In general, when estimating decision thresholds, a sample of sufficient size should be used. It is recommended to use at least a sample of 100 patients with the targeted condition, and a 'healthy' sample (without the targeted condition) of the same size or larger.

The Uncertain interval method is not always capable to deliver results, especially when select == 'limited'. Clearly, when there is no overlap between the two distributions, there cannot be an uncertain interval. A very small interval of overlap can also limit the possibilities to find a solution. When there is no solution found, a vector of NA values is returned.

A `data.frame`

of

- cp.l
Lower bound of the Uncertain interval.

- cp.h
Upper bound of the Uncertain interval.

- FN
Count of false negatives within the Uncertain interval.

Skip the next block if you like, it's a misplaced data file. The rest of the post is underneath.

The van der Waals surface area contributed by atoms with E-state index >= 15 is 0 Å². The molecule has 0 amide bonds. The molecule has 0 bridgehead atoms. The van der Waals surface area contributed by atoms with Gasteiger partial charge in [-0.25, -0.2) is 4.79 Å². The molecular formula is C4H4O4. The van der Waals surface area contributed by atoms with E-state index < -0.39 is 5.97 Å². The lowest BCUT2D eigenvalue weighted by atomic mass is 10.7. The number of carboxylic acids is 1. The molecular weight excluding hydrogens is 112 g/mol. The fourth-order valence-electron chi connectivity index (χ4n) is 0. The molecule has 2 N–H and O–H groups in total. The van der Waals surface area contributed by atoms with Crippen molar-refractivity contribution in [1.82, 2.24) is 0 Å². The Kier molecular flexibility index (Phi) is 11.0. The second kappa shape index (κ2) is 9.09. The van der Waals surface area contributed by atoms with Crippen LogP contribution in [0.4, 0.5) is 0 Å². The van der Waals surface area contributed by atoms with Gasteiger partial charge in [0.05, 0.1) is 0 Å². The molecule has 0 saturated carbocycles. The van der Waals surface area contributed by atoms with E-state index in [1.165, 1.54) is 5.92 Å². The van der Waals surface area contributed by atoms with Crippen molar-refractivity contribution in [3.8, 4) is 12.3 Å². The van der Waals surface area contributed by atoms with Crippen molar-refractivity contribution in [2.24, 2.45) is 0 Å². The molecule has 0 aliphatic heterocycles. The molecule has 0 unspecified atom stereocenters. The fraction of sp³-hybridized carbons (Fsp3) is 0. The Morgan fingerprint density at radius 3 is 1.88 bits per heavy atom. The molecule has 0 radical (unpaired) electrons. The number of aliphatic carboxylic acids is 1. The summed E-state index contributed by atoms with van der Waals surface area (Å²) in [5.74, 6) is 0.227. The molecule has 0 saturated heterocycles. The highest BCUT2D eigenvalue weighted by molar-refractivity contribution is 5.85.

- TP
Count of true positives within the Uncertain interval.

- TN
Count of true negatives within the Uncertain interval.

- FP
Count of false positives within the Uncertain interval.

- UI.Se
Sensitivity of the test scores within the Uncertain interval.

- UI.Sp
Specificity of the test scores within the Uncertain interval.

Only a single row is returned when parameter
`return.first`

= TRUE (default).

Landsheer, J. A. (2016). Interval of Uncertainty: An Alternative Approach for the Determination of Decision Thresholds, with an Illustrative Application for the Prediction of Prostate Cancer. PloS One, 11(11), e0166007.

Landsheer, J. A. (2018). The Clinical Relevance of Methods for Handling Inconclusive Medical Test Results: Quantification of Uncertainty in Medical Decision-Making and Screening. Diagnostics, 8(2), 32. https://doi.org/10.3390/diagnostics8020032

1 2 3 4 5 6 7 8 9 |

Embedding an R snippet on your website

Add the following code to your website.

For more information on customizing the embed code, read Embedding Snippets.